Jonah Hill's directorial debut, Mid90s, hits theaters this OctoberEXPAND
Jonah Hill's directorial debut, Mid90s, hits theaters this October
Photo via A24 Films

The Trailer for Jonah Hill's Directorial Debut, Mid90s, is Out and We're Kind of Stoked

Last week we finally got to see the trailer for Jonah Hill’s directorial debut, Mid90s. The project, which Hill wrote and directed, is the Superbad star’s homage to skateboarding culture and growing up in the '90s.

At two minutes and twenty-one seconds, the trailer gives us three crucial pieces of information. That is, Hill has written a tense family drama with elements of a dark teen comedy and a soundtrack worthy of its own vinyl production.

Set to hit theaters on October 19, the film appears to be yet another award winner for acclaimed studio, A24 (Moonlight, Ladybird, the Lobster). Hill, who has been out of the awards circuit since his 2014 best supporting role nomination for Wolf of Wallstreet, is overdue for another Oscar worthy performance — though this time it will be behind the cameras.

The 34 year-old first time director, who broke into the industry with coming-of-age raunchy comedies like Grandma’s Boy and Superbad, was a star among the teen and college-age male demographic years before he garnered attention as a powerhouse dramatic actor. It seems fitting, then, for his directing breakthrough to be in the form of a coming-of-age drama about teenage male angst. In this way, Mid90s in both a throwback to Hill's career infancy as a goofy bro-comedy star and of his evolution as an artist.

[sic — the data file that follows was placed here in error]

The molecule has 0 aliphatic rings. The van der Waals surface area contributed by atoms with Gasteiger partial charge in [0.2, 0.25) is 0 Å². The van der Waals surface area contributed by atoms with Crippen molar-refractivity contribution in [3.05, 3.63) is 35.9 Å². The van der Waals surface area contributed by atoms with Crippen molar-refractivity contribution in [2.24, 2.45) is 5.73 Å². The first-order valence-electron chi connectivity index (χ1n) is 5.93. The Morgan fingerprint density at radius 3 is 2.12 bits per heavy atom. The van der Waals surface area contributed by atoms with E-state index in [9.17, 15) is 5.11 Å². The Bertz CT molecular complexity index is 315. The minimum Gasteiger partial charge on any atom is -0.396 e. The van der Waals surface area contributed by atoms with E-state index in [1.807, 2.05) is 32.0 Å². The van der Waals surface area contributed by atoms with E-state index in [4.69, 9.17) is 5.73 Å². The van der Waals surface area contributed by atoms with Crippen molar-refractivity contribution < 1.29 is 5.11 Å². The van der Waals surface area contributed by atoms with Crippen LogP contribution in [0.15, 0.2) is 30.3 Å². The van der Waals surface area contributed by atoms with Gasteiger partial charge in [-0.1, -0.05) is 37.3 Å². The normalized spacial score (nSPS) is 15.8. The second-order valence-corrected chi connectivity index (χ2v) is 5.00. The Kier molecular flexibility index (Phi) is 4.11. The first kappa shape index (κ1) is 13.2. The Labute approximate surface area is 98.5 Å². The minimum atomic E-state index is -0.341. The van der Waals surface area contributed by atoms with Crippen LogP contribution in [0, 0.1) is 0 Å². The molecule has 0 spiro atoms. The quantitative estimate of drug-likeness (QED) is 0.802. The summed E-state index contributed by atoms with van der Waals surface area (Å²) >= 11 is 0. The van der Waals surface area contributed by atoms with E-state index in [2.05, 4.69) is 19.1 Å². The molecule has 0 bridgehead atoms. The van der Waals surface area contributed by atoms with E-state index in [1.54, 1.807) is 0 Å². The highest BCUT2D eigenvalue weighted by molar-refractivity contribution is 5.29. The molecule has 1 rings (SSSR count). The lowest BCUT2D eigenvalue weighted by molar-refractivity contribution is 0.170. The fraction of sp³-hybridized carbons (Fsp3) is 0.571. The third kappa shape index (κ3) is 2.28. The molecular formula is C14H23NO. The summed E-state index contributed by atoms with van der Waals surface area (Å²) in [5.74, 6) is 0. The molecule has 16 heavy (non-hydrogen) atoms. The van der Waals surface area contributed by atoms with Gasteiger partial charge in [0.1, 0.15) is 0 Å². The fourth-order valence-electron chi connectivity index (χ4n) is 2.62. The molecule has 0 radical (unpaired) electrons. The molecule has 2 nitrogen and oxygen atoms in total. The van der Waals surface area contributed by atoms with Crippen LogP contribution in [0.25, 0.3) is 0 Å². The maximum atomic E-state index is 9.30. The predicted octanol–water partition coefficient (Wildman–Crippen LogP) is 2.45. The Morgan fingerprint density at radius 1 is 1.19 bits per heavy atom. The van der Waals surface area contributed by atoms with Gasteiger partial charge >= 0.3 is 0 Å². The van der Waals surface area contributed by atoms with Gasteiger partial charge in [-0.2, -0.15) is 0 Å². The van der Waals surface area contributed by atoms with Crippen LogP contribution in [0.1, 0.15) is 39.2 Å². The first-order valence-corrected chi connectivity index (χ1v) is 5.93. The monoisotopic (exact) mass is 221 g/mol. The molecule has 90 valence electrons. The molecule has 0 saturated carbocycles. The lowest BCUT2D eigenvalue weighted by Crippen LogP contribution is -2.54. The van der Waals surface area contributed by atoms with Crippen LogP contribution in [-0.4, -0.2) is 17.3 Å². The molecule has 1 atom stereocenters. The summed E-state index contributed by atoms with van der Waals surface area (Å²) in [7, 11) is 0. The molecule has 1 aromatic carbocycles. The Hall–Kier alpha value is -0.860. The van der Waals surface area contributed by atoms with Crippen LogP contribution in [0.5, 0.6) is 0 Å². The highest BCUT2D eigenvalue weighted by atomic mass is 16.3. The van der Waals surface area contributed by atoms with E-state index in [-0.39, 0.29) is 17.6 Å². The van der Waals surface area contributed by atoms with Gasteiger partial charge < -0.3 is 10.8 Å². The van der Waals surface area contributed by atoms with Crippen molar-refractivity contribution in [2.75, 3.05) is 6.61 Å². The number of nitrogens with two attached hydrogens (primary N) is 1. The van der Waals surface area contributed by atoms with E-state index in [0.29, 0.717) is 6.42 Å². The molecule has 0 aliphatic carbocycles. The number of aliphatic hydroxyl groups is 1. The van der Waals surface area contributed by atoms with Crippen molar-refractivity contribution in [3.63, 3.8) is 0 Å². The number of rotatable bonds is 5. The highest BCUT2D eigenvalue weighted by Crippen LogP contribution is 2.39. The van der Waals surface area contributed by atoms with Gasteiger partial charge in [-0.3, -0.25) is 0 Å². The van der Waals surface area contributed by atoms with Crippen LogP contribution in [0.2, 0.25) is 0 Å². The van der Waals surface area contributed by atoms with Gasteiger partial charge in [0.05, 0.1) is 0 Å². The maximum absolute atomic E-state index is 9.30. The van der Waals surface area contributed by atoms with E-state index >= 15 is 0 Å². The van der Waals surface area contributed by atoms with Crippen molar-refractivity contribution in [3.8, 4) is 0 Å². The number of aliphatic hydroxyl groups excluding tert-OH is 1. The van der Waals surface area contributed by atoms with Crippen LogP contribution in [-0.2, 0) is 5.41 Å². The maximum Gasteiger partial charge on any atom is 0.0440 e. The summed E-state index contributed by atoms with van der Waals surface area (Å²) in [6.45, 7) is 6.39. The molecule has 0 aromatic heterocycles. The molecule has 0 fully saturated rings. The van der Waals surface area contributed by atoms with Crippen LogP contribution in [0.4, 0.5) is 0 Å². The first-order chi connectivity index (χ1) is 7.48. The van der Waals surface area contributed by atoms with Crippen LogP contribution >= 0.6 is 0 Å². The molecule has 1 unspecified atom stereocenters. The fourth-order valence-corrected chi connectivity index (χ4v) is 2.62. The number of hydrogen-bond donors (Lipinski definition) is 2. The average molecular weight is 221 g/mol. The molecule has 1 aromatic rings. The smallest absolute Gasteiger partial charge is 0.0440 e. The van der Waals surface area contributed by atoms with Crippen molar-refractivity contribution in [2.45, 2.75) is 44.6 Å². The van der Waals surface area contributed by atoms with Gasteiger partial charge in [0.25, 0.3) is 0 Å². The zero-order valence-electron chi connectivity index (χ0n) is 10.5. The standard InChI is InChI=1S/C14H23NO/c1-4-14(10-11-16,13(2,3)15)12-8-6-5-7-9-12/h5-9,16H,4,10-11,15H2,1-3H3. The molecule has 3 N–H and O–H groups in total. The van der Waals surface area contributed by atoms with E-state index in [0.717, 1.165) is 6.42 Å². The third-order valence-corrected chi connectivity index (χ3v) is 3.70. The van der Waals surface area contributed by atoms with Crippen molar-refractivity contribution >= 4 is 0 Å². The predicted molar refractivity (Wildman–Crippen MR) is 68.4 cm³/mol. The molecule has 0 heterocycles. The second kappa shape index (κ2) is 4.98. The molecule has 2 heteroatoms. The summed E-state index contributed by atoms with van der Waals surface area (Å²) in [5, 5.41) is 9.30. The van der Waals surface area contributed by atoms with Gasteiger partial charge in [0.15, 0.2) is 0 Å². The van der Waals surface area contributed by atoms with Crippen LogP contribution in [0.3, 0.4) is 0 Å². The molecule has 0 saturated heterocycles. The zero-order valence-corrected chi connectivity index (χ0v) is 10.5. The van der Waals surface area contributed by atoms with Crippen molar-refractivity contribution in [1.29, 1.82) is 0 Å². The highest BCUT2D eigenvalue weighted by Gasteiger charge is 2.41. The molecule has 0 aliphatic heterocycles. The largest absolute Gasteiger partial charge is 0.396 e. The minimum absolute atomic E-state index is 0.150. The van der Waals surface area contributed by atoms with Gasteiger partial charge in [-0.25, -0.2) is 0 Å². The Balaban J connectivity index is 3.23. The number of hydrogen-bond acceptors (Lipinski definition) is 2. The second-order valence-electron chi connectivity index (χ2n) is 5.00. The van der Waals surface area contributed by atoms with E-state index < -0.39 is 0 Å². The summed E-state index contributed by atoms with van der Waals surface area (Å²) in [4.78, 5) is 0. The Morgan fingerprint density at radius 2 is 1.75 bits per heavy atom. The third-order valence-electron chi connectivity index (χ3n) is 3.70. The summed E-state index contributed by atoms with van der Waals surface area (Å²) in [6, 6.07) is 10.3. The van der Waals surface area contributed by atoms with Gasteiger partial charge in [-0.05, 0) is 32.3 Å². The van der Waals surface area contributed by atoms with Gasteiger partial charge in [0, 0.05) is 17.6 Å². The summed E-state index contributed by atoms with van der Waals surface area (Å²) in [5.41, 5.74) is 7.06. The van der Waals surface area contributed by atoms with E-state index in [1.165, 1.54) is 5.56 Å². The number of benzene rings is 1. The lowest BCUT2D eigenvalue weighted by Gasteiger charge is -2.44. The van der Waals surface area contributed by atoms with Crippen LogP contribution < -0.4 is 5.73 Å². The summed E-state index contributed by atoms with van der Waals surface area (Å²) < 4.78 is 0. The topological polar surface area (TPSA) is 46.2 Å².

The film’s protagonist, Stevie, is a meek, long-haired 13 year old struggling with a tumultuous home life and social isolation in 1990s Los Angeles. He finds his outlet through a group of rowdy skateboarders who take him under their wing. The group becomes Stevie’s second family, as well as a source of potentially toxic influences.  The film, while not necessarily autobiographical, likely draws from Hill’s own childhood experiences in LA during the rise of skate culture, and employs universal themes of adolescence, family conflict, and self discovery.

Hill's love for the youth and skate culture of the '90s comes as no big surprise. In fact, the last few years have seen him become America's most unlikely style icon in the urban fashion world of streetwear.

Mid90s may, of course, end up being a total flop. Hill would not be the first talented actor to fail as a director, and would certainly not be the last. Critic expectations are high, something the two-time Oscar nominee is, by now, no doubt used to.

Whether Jonah Hill will turn out to be a millennial Mel Gibson (sans the anti-Semitism), is yet to be seen. Still, the first trailer for Mid90s sets a hopeful tone for Hill's future as a Hollywood double threat.

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